Each time a metered quantity of liquid is supplied to inhaler 100, it is delivered to the rear face 109 of the aerosol generator. Hence, for each use a metered quantity of aerosolized pharmaceutical agent may be dispensed at the mouthpiece outlet 105 by operation of the aerosol generator.

Inhaler 100 further includes a well 107 to receive the content of a container 140 so that it may be supplied to the aerosol generator 108. The well 107 has a concave shape and defines a fluid passage to the vibrating aerosol generator 108.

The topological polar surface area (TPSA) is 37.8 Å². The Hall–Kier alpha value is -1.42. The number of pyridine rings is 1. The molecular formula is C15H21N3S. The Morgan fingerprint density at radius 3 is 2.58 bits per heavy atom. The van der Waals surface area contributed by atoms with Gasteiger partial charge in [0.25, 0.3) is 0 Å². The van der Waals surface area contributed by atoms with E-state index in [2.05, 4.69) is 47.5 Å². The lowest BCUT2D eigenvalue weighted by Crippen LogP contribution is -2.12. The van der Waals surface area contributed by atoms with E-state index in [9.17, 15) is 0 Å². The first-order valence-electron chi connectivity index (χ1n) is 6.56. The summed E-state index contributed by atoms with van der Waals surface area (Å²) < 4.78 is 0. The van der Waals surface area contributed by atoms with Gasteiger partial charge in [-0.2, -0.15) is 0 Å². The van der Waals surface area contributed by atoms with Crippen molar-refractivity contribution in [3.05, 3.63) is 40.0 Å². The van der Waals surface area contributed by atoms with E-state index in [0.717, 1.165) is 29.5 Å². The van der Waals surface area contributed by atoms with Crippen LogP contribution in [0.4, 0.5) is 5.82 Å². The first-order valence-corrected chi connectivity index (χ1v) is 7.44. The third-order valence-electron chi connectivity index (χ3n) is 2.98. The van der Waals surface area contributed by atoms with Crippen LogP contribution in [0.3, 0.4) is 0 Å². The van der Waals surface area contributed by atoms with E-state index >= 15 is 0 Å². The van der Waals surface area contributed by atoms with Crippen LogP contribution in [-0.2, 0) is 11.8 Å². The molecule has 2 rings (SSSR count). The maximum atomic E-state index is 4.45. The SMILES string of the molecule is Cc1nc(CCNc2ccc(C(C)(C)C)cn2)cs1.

FIG. 2 illustrates the vibrating membrane 109 of the aerosol generator 108 in greater detail. When a volume of liquid is dispensed an indicator light 120 starts to blink signaling to the patient that the inhaler 100 is ready for use. At any time shortly thereafter the patient may inhale through the mouthpiece 105. Patient inhalation is detected by a flow sensor which in turn activates the aerosol generator 108 to produce aerosol particles into the duct 111. Aerosol is entrained in the inhalation air flow in the direction shown by arrows 121 and flow via the respiratory system to the lungs of the patient. When the entire dose is aerosolized, which may take one or more breaths, the “end-of-dose” indicator light 123 lights a second time to signal the patient that the entire dose has been delivered. Delivery of the entire dose is obtained when at least about 95% of the dose is delivered, more preferably 98% and most preferably when more than 99% of the dose is delivered. In one embodiment, the opening funnel to the aerosol generator is sufficiently large such that the liquid delivery to the aerosol generator is delivered in its entirety. To receive the dose, the patient may take several inhalations or a single inhalation depending on the volume delivered to the mesh and the patient's breathing capacity. Each inhalation should be a deep breath to assure that the aerosol reaches deeply to the lungs.